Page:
Though the film boasts on-camera interviews with friends and colleagues as varied as producer Robert Evans and writer Joan Didion (Dunne's sister-in-law), it's Dunne who completely dominates the film. He's as critical of his own actions as frequently as he condemns others, and the film points to other flaws, such as his reckless reporting during the Chandra Levy disappearance and the media's focus on U.S. Representative Gary Condit, for a time the prime suspect in the court of public opinion.

Ultimately, Dunne comes off as a man transformed by tragedy and despair, who found an outlet for his bitterness through his writing, and in doing so, turned an empty life into a fullfilling one.

Video & Audio

Dominick Dunne - After the Party is presented in 16:9 enhanced widescreen. The film seems to have been shot in a mixture of video formats, some of which don't transfer smoothly, at least not for this release. The frequency and severity are not enough to be more than a mild distraction, but there is some curious herky-jerkiness in some shots, like a PAL to NTSC transfer that didn't quite come off. (This problem is much worse in the special features.) The Dolby Digital 2.0 Stereo is adequate for a feature documentary of this kind, and the disc is all-region, though without subtitle options.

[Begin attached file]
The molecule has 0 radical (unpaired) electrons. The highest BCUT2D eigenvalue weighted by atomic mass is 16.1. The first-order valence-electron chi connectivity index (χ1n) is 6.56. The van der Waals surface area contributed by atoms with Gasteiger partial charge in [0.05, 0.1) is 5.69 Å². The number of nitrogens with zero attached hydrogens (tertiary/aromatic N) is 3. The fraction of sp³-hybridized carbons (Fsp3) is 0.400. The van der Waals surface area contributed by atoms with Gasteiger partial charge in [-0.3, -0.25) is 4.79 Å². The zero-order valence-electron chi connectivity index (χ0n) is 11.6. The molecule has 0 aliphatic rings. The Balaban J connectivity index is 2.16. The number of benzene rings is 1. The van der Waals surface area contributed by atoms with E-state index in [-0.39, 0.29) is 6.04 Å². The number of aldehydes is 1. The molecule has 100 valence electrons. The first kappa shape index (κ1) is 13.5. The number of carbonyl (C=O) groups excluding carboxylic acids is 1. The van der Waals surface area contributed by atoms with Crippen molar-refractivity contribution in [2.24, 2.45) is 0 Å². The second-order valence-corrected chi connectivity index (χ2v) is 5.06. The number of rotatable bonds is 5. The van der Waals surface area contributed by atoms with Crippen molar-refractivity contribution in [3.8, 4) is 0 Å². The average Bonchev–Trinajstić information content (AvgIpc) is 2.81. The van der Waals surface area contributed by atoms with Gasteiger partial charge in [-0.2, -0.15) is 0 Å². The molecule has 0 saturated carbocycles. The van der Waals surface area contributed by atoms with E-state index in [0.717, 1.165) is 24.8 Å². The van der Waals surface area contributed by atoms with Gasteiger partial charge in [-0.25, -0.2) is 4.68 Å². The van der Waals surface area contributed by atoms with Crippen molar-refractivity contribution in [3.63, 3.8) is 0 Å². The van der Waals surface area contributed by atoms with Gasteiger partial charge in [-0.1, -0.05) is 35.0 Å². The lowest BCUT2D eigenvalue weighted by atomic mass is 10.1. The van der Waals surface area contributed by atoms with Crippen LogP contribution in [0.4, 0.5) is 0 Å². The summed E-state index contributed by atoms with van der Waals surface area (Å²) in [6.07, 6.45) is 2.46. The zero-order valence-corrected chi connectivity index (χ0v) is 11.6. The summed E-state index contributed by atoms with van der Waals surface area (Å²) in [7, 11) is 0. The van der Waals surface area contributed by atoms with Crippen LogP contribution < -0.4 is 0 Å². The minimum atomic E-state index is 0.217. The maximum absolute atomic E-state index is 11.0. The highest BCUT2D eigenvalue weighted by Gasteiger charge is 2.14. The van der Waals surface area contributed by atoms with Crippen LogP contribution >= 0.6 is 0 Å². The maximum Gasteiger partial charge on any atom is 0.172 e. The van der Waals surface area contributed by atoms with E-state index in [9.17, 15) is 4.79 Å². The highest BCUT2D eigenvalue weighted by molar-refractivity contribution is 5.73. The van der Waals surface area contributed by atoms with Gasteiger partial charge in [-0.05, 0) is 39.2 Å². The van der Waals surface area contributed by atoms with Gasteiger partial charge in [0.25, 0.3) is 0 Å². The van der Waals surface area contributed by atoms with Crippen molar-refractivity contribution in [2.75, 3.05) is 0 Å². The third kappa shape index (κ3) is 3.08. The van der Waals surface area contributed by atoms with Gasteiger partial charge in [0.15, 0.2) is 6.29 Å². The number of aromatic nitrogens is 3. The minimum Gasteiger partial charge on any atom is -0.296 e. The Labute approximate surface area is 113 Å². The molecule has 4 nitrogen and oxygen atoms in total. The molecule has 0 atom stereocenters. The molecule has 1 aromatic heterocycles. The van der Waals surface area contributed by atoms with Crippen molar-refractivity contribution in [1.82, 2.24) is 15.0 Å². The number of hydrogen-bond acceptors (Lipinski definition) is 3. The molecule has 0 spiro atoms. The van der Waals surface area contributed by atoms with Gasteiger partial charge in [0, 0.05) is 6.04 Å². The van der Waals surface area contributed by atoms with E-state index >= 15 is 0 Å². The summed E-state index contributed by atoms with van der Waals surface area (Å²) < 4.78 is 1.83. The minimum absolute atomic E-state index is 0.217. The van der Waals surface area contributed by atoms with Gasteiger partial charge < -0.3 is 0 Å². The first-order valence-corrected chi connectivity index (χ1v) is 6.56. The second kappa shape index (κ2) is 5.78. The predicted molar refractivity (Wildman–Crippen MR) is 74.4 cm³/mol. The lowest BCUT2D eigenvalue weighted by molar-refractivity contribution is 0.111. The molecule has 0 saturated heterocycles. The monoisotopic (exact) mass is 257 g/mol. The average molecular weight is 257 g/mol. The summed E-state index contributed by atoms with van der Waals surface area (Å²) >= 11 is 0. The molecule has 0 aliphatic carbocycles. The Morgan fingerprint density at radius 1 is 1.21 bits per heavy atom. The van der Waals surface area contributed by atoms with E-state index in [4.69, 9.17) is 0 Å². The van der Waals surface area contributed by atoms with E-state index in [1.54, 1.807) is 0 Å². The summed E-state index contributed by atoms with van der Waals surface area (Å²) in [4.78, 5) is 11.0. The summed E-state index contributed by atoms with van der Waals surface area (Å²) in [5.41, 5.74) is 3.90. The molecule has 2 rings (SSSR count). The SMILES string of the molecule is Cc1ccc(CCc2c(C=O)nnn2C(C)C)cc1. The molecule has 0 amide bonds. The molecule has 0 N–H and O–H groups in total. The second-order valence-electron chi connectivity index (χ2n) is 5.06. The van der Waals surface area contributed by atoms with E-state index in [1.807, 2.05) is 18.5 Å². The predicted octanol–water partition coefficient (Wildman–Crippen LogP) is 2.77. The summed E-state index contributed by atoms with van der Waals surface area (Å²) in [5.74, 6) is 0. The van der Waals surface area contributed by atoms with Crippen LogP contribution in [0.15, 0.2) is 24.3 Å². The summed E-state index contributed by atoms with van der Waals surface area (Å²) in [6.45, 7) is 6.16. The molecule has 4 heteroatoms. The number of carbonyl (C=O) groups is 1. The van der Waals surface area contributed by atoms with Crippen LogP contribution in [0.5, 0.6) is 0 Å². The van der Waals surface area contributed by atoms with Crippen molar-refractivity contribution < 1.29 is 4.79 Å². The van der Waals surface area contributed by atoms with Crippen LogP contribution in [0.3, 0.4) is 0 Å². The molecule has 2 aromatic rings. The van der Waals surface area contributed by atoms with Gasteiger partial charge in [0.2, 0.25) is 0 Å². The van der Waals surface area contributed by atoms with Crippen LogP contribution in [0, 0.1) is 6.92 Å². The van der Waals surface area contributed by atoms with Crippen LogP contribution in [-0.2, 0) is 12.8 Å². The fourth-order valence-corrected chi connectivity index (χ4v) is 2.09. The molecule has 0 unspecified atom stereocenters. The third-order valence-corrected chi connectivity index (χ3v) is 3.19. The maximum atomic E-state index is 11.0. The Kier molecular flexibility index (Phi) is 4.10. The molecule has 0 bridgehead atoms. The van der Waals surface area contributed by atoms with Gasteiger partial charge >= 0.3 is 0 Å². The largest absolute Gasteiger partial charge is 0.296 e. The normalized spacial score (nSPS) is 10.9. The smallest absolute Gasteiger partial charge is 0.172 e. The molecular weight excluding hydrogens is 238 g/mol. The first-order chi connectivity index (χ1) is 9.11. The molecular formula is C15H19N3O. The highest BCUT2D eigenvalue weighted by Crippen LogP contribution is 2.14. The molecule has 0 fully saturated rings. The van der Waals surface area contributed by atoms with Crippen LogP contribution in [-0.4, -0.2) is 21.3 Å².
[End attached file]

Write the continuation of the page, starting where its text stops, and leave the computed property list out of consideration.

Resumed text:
Extra Features

Disc 1 includes a pretty good audio commentary by directors Kristy de Garis and Timothy Jolley, but the real treasure trove are the numerous deleted scenes, 90-minutes worth, on Disc 2. These are helpfully categorized and are 16:9 enhanced, as is the excellent theatrical trailer that's included. Also there are about 16 minutes worth of Dunne's home movies, mostly from the '60s, but these are marred by an extremely poor video transfer, or at least one that didn't covert well from PAL. What's billed as "Excerpt from Book" (from Too Much Money as it turns out) is misleading as there's nothing of the sort on the DVD itself; instead it includes a link to Indiepix's website. A good still gallery, also 16:9, rounds out the satisfying supplements.

Parting Thoughts

If you're familiar with Dominick Dunne's writing or his personal history, like me you'd reasonably suspect this would make for an interesting documentary, and you'd be right. After the Party is a terrifically engaging work, and Highly Recommended.

Stuart Galbraith IV's latest audio commentary, for AnimEigo's Tora-san DVD boxed set, is on sale now.

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Highly Recommended